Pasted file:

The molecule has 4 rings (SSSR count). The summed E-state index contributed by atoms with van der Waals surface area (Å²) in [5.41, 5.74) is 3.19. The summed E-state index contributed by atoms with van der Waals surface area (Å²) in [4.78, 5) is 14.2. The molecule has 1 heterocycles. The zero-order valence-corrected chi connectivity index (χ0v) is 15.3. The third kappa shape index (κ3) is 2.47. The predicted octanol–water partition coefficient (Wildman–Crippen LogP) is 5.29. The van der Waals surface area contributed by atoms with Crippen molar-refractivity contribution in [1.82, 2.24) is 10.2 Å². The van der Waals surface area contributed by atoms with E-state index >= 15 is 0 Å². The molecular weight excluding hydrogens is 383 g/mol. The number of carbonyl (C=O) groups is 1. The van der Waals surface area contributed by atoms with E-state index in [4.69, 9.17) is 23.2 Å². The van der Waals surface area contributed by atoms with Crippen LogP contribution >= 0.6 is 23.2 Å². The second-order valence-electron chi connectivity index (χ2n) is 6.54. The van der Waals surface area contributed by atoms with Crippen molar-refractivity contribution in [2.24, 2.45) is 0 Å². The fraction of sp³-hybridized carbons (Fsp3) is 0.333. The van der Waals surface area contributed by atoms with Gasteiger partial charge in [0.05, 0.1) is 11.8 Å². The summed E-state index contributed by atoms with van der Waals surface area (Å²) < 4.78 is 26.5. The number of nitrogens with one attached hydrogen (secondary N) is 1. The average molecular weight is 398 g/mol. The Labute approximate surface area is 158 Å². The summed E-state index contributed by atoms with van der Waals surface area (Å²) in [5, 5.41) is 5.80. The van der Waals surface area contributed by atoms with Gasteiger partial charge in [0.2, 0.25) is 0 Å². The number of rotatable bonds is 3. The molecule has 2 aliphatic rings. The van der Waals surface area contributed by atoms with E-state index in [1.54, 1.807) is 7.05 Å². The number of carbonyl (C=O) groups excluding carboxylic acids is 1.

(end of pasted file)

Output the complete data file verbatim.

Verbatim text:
The molecule has 4 rings (SSSR count). The summed E-state index contributed by atoms with van der Waals surface area (Å²) in [5.41, 5.74) is 3.19. The summed E-state index contributed by atoms with van der Waals surface area (Å²) in [4.78, 5) is 14.2. The molecule has 1 heterocycles. The zero-order valence-corrected chi connectivity index (χ0v) is 15.3. The third kappa shape index (κ3) is 2.47. The predicted octanol–water partition coefficient (Wildman–Crippen LogP) is 5.29. The van der Waals surface area contributed by atoms with Crippen molar-refractivity contribution in [1.82, 2.24) is 10.2 Å². The van der Waals surface area contributed by atoms with E-state index >= 15 is 0 Å². The molecular weight excluding hydrogens is 383 g/mol. The number of carbonyl (C=O) groups is 1. The van der Waals surface area contributed by atoms with E-state index in [4.69, 9.17) is 23.2 Å². The van der Waals surface area contributed by atoms with Crippen LogP contribution >= 0.6 is 23.2 Å². The second-order valence-electron chi connectivity index (χ2n) is 6.54. The van der Waals surface area contributed by atoms with Crippen molar-refractivity contribution in [2.24, 2.45) is 0 Å². The fraction of sp³-hybridized carbons (Fsp3) is 0.333. The van der Waals surface area contributed by atoms with Gasteiger partial charge in [0.05, 0.1) is 11.8 Å². The summed E-state index contributed by atoms with van der Waals surface area (Å²) < 4.78 is 26.5. The number of nitrogens with one attached hydrogen (secondary N) is 1. The average molecular weight is 398 g/mol. The Labute approximate surface area is 158 Å². The summed E-state index contributed by atoms with van der Waals surface area (Å²) in [5, 5.41) is 5.80. The van der Waals surface area contributed by atoms with Gasteiger partial charge in [0.2, 0.25) is 0 Å². The number of rotatable bonds is 3. The molecule has 2 aliphatic rings. The van der Waals surface area contributed by atoms with E-state index in [1.54, 1.807) is 7.05 Å². The number of carbonyl (C=O) groups excluding carboxylic acids is 1.